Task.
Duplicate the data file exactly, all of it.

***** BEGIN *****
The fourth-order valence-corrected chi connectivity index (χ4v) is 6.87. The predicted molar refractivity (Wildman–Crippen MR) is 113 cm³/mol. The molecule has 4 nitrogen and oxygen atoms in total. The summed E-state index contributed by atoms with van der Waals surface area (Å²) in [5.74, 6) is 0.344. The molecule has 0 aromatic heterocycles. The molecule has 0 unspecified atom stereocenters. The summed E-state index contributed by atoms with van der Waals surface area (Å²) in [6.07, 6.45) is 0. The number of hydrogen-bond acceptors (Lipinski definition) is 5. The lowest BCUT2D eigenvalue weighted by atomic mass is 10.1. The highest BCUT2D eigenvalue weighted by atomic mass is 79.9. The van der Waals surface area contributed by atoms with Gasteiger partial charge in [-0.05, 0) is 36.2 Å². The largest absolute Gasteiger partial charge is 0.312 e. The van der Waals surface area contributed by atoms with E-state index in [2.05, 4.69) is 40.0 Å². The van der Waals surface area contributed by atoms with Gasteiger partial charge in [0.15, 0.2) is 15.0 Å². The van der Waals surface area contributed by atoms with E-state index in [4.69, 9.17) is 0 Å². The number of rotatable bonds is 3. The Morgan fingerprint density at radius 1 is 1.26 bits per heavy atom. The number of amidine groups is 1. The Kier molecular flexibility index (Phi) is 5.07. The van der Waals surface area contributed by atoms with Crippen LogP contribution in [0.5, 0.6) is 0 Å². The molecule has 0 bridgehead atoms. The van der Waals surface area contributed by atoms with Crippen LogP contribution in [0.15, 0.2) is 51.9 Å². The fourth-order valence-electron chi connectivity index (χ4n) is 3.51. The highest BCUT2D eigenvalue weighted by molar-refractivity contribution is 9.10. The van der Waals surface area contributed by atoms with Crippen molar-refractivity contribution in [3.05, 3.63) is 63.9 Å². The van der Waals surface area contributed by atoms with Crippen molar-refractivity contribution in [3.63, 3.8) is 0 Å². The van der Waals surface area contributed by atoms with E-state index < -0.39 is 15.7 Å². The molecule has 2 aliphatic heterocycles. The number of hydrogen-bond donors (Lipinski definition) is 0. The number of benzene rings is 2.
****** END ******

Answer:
The fourth-order valence-corrected chi connectivity index (χ4v) is 6.87. The predicted molar refractivity (Wildman–Crippen MR) is 113 cm³/mol. The molecule has 4 nitrogen and oxygen atoms in total. The summed E-state index contributed by atoms with van der Waals surface area (Å²) in [5.74, 6) is 0.344. The molecule has 0 aromatic heterocycles. The molecule has 0 unspecified atom stereocenters. The summed E-state index contributed by atoms with van der Waals surface area (Å²) in [6.07, 6.45) is 0. The number of hydrogen-bond acceptors (Lipinski definition) is 5. The lowest BCUT2D eigenvalue weighted by atomic mass is 10.1. The highest BCUT2D eigenvalue weighted by atomic mass is 79.9. The van der Waals surface area contributed by atoms with Gasteiger partial charge in [-0.05, 0) is 36.2 Å². The largest absolute Gasteiger partial charge is 0.312 e. The van der Waals surface area contributed by atoms with E-state index in [2.05, 4.69) is 40.0 Å². The van der Waals surface area contributed by atoms with Gasteiger partial charge in [0.15, 0.2) is 15.0 Å². The van der Waals surface area contributed by atoms with E-state index in [4.69, 9.17) is 0 Å². The number of rotatable bonds is 3. The Morgan fingerprint density at radius 1 is 1.26 bits per heavy atom. The number of amidine groups is 1. The Kier molecular flexibility index (Phi) is 5.07. The van der Waals surface area contributed by atoms with Crippen LogP contribution in [0.5, 0.6) is 0 Å². The molecule has 0 bridgehead atoms. The van der Waals surface area contributed by atoms with Crippen LogP contribution in [0.15, 0.2) is 51.9 Å². The fourth-order valence-electron chi connectivity index (χ4n) is 3.51. The highest BCUT2D eigenvalue weighted by molar-refractivity contribution is 9.10. The van der Waals surface area contributed by atoms with Crippen molar-refractivity contribution in [3.05, 3.63) is 63.9 Å². The van der Waals surface area contributed by atoms with Crippen molar-refractivity contribution in [3.63, 3.8) is 0 Å². The van der Waals surface area contributed by atoms with E-state index < -0.39 is 15.7 Å². The molecule has 2 aliphatic heterocycles. The number of hydrogen-bond donors (Lipinski definition) is 0. The number of benzene rings is 2.